J. David Hughes, an energy expert at the Post Carbon Institute, a research group focused on sustainability, said "sweet spots," areas with the highest yields, don't last long, Koch writes. He said unless more wells are drilled, a typical one in "the Bakken shale of North Dakota and Montana loses 44 percent of its production after a year and the Eagle Ford shale of Texas, 34 percent. Most of the nation's major shale regions produce both oil and gas." Hughes said oil production in the Bakken has already started to slow down and Eagle's Ford may soon follow. Charles Hall, professor at the State University of New York-Syracuse, said almost all the Bakken production comes from sweet spots.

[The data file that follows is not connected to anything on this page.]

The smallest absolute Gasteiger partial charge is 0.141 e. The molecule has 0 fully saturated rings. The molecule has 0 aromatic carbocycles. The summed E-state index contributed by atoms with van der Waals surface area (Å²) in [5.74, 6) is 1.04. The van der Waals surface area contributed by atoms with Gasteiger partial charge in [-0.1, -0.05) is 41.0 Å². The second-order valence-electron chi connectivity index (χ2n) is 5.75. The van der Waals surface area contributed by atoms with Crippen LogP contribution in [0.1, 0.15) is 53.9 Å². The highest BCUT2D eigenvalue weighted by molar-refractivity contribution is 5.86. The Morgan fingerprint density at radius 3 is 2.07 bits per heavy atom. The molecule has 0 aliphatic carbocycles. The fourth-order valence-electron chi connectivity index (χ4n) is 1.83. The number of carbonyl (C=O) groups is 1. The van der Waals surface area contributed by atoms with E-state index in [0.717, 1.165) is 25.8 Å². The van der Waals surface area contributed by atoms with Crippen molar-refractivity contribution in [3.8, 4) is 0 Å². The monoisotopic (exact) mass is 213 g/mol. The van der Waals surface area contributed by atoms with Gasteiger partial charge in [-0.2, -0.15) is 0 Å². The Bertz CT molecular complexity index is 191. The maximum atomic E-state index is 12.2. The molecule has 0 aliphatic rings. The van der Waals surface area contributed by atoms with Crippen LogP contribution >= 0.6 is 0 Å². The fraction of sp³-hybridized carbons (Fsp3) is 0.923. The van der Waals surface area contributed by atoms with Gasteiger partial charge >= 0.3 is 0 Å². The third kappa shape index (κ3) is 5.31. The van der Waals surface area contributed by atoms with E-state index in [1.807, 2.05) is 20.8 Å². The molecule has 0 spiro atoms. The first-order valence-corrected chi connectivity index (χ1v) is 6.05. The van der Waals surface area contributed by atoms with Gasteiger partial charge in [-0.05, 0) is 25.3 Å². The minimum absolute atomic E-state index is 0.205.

The U.S. Energy Information Administration has said the Bakken and Eagle Ford deposits will hit their oil peak in 2020, declining afterward, but William Fleckenstein, a petroleum engineering professor at the Colorado School of Mines, told Koch the boom will continue for decades. The University of Texas-San Antonio "reported in March that fewer wells will be drilled but total production of both oil and gas will rise considerably by 2022. New shale regions are also emerging, and being touted by companies looking for money to exploit them. In the Permian Basin of Texas and New Mexico, the production of oil will more than double and that of gas will nearly double by 2025, according to an investor presentation last month by Pioneer Natural Resources, a Texas-based oil and gas company." (Read more)